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In 2012 we decided to join ADVANCE, led by PJ Smyth, pastor of monument Church in the USA - a movement of churches, PARTNERING together to advance the Gospel through planting and strengthening churches.

The name Advance is a practical way of describing our partnership, and expresses our primary purpose of taking new ground for the Gospel in cities and nations. The three key words in our vision statement correspond to three key things we see the Apostle Paul and the churches that he served, eagerly pursue:

Partnering is a biblical word used to describe both church leaders working together and churches working together (2 Cor 8:23 and Phil 1:5). Paul was committed to help churches partner together on meaningful mission and in warm relationship.

Although Paul wanted mature churches that could stand on their own two feet, he equally promoted interdependence, not independence in (at least) the following areas: mission to the poor, church planting, foundation-laying, and leadership appointment (such as being meaningfully involved in the process of identifying and appointing elders). He boasted about churches to other churches, and regularly used the language of “fellow workers.”

This means we are committed to a meaningful and warm partnership, as opposed to a nominal partnership.

We believe that this approach is what New Testament churches enjoyed under Paul’s leadership, and it honours Body theology; and is of course healthier, stronger and more sustainable than going it alone. Thinking in concentric circles, we want a local church’s eldership team to feel a deep connection with Advance, the wider leaders to feel a decent connection with Advance, and the wider congregation to feel a reasonable connection with Advance.

Regarding partnering around church planting, although a certain church may lead the charge in a certain church plant, we believe in sharing the privilege, risk and responsibility together as far as possible. To this end we try to train, resource and plant churches together.

As much as he was committed to healthy and strong churches (quality), Paul was equally committed to planting and growing churches (quantity). He even defined his own ministry in terms of seeing people come to faith (Rom 1:16, Rom 15:20, 2 Cor 10:16).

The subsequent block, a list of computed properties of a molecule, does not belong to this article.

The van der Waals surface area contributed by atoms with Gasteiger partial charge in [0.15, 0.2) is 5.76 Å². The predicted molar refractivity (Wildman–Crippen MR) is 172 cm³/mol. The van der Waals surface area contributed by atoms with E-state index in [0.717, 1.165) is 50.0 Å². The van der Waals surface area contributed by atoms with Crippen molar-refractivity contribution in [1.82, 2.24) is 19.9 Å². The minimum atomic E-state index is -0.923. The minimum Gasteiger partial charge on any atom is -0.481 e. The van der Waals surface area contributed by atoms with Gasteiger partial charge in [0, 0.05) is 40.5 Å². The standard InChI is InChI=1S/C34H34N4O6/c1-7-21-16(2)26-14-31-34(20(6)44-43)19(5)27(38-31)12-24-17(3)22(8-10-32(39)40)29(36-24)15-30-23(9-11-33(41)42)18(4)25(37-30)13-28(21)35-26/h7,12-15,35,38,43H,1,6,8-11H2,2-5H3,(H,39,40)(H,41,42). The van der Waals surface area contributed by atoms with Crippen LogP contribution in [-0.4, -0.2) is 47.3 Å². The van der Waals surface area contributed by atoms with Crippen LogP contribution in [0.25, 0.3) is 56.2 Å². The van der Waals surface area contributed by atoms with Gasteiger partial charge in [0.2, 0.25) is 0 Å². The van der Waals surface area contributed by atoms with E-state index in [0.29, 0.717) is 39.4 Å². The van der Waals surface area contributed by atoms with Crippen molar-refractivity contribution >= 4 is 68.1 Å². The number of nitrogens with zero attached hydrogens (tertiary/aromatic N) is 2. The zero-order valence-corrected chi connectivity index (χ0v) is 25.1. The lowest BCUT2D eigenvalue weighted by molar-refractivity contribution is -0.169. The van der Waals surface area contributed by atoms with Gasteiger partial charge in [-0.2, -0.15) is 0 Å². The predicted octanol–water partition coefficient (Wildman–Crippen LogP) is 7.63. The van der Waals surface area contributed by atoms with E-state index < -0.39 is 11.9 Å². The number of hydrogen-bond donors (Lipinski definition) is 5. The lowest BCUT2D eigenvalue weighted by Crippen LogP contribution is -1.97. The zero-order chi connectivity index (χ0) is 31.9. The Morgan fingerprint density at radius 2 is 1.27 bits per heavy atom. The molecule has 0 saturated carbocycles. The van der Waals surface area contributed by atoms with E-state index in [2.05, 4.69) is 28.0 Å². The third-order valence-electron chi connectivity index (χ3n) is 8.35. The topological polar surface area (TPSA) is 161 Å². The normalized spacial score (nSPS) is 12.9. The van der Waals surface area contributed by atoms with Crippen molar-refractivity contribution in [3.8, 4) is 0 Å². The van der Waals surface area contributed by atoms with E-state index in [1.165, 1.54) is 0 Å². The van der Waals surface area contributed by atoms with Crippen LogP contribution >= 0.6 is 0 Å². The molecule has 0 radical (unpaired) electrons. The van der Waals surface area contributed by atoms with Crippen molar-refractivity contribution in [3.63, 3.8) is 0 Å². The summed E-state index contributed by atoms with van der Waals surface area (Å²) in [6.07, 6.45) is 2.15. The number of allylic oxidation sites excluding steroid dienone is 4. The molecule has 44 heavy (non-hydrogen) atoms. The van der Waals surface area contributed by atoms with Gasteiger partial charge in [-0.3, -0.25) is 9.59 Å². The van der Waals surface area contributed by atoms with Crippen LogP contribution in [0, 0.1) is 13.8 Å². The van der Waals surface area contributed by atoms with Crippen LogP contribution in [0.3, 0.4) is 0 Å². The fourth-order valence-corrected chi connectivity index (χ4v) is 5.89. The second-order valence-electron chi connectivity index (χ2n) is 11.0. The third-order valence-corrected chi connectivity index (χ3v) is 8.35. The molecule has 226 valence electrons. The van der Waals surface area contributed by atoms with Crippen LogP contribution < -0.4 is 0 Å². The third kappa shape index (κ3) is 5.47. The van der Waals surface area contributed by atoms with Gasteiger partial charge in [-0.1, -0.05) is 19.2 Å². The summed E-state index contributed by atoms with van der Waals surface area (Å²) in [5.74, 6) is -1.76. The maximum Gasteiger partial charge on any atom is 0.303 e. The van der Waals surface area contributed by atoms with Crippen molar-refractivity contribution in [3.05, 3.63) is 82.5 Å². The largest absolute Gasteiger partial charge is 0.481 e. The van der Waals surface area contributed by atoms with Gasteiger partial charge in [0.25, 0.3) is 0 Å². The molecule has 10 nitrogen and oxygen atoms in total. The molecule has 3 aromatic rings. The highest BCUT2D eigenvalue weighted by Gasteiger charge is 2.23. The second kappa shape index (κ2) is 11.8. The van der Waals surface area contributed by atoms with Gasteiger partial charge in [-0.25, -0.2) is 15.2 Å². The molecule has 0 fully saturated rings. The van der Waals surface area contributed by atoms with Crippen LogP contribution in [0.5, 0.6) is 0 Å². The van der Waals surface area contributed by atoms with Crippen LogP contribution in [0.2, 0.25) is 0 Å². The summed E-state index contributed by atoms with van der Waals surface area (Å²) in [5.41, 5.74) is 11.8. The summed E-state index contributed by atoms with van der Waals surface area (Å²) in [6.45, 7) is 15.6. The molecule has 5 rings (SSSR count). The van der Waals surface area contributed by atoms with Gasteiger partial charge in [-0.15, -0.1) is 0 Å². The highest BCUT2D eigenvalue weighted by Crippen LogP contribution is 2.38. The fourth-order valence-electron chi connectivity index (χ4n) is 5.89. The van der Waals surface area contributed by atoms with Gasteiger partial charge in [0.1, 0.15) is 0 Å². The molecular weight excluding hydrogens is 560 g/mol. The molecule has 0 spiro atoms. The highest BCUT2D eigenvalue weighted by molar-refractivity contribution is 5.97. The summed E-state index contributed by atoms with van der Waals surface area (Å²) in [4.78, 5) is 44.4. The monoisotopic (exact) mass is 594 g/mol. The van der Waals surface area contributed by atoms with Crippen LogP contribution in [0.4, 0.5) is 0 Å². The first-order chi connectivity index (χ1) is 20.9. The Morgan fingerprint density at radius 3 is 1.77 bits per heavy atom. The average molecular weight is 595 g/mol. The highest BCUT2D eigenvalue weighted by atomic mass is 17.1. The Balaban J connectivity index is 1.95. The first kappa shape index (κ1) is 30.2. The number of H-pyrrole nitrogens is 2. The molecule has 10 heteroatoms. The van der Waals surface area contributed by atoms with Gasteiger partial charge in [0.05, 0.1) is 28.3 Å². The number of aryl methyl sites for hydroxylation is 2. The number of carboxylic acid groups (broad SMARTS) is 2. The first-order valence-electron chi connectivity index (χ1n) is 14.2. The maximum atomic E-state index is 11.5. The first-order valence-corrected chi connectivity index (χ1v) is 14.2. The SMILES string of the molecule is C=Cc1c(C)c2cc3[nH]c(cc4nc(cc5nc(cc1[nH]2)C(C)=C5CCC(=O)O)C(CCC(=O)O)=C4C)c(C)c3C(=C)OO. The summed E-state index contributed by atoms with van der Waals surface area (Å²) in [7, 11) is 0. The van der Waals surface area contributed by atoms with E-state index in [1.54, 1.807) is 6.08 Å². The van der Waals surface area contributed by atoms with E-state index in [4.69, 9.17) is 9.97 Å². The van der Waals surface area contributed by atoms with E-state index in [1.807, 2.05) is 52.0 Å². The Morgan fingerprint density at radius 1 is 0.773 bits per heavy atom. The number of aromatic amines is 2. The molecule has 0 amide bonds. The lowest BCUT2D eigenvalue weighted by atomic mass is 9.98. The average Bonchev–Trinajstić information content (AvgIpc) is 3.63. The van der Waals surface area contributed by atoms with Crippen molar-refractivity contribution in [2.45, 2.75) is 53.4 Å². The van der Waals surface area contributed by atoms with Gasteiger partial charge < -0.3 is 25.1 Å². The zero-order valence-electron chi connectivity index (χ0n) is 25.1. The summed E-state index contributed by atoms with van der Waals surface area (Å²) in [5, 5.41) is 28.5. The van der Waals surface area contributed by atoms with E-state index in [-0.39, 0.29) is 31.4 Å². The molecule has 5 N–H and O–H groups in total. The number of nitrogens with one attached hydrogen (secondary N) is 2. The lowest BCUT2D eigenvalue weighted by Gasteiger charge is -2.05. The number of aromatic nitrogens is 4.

This means that we are not only committed to strengthening and growing churches, but also to church planting. There are two main ways that we do this:

Firstly, we run ACPC (Advance Church Planters Course), which is a two-year training course for current and potential church planters, and existing church leaders and elders wanting to revisit their foundations. ACPC also involves an assessment process to help the individual be sure of his calling.

Secondly, all partner churches give financially to current or future church plants.

As much as he was committed to quantity – planting and growing churches, Paul was equally committed to quality - healthy and strong churches. The same apostle who yearned for the Romans to join him in the quantity work of reaching “regions beyond” (Rom 15:22-24), did so on the back of a 16- chapter epistle expounding the quality aspects of the Christian life.

Paul’s “movement” aimed far higher than merely being a church-planting movement. Paul had a body of truth that he taught “everywhere in every church” that he considered “foundational” (1 Cor 3:10, 4:17). He yearned not just for more churches to be planted but for Christ to be formed in them (Gal 4:19). And his view of a strong church went well beyond theological accuracy: he longed for elders to be quality elders (1 Tim 3, Titus 1), for spiritual gifts to operate in meetings in a wise yet powerful way (1 Cor 12, 14), and even that church members get on well (Phil 4:2).

This means we are committed to helping our churches be healthy and strong in theology, leadership, atmosphere, practice and above all, in growing genuine disciples. This doesn’t mean that we meddle, but it does mean we urge the elders of each church to a lot more than merely church growth and church planting. We help provide a ‘plumbline’ of doctrine and values (see the next section) that the local elders are responsible for applying to their local context. For example, we promote churches that are broadly Reformed, Spirit-empowered, missional and Gospel-centred, but the local elders are responsible for outworking these plumbline truths in their context.

This also means we are committed to helping elders and their churches reach real maturity, as well as provoke them to real mission (Rom 1:11-12, 15:14). Our movement does not primarily exist to help churches through issues. This may well happen, but it happens as a means to the end of maturity.

Reducing a movement to a mere trouble-shooting agency perpetuates a culture of dependency and immaturity, usually ending up with church leaders disillusioned when the movement doesn’t provide the things that they should never have been looking for the movement to provide in the first place.